To do this, students must understand how intervals make up a number line. Students must learn to count the number of intervals between 0 and 1 and associate that number with the denominator. Then, they count the number of intervals between 0 and a particular point and associate that number with the numerator.

Once students have built a foundational understanding of fractions, they will be able to place fractions on the number line according to their specific magnitude (size).

##### 4. The importance of visual models and number lines

As modeling tasks become more complex, research shows that fractions are easier to understand when presented with lines instead of circles (length models vs. circular area models). However, students cannot immediately jump into number lines and be expected to succeed.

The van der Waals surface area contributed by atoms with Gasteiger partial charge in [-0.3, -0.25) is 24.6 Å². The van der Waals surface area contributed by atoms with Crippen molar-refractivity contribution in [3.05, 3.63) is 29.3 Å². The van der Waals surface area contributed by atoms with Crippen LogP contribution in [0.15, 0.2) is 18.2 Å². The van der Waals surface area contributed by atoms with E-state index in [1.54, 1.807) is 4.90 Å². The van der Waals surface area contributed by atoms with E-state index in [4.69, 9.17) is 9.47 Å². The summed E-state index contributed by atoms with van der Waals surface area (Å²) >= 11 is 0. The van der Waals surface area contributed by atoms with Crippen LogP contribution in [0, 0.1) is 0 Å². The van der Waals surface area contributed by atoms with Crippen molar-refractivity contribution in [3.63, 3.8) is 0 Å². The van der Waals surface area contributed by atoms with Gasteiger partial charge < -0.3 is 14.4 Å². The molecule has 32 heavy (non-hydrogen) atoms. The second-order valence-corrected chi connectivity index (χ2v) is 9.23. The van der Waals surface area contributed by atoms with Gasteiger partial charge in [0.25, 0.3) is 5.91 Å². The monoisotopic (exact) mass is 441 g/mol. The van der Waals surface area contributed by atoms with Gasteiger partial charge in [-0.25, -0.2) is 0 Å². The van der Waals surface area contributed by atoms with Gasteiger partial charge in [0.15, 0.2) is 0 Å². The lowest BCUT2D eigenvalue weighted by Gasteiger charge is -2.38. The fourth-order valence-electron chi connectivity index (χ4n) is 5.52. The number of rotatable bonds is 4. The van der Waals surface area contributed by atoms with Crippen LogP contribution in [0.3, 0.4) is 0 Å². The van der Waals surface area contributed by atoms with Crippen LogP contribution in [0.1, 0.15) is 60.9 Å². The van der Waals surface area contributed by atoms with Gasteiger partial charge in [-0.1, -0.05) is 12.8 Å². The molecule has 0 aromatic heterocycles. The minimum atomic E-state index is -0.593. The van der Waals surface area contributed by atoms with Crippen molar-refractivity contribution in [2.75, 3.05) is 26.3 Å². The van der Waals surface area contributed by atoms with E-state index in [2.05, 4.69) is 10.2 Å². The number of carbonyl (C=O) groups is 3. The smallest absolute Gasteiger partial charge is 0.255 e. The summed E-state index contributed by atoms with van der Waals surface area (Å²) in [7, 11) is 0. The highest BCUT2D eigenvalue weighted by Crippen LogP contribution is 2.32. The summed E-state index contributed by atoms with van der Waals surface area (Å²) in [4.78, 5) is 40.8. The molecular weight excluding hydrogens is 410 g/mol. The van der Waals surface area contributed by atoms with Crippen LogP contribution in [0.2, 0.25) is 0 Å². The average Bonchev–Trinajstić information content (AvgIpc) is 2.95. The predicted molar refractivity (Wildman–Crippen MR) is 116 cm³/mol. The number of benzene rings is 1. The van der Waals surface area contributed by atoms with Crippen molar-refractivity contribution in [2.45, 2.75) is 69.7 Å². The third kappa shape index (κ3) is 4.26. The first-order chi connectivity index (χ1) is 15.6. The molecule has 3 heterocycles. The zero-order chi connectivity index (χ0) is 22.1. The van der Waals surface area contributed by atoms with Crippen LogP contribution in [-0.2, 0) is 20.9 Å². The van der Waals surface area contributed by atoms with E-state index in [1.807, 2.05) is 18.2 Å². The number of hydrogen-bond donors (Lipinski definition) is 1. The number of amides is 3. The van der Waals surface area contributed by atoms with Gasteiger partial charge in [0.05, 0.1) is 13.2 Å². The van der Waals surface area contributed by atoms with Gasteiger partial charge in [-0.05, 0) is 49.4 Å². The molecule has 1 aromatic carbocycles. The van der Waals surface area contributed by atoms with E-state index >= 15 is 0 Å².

##### 5. How Frax supports fraction understanding without plotting

Built around evidence-based practices, Frax uses visual representations like length models to introduce fractions on a number line through carefully scaffolded tasks. Frax gradually incorporates number lines through a variety of fun, game-based interactions that focus on the meaning and comprehensibility of the representation, ensuring students understand intervals and fraction magnitude before they locate and place fractions on a number line.

Frax is a zero-entry program that allows all students to develop foundational skills while receiving in-the-moment feedback tailored to their level of understanding. From day one, Frax introduces length models before students progress to number lines.

For example, in the Market Day Frax game, students fill orders for hungry alien customers while constructing block models. Based on each alien's order, students must provide the numeric form of each fraction, which allows them to strengthen their conceptual understanding of fractions before encountering the number line representation.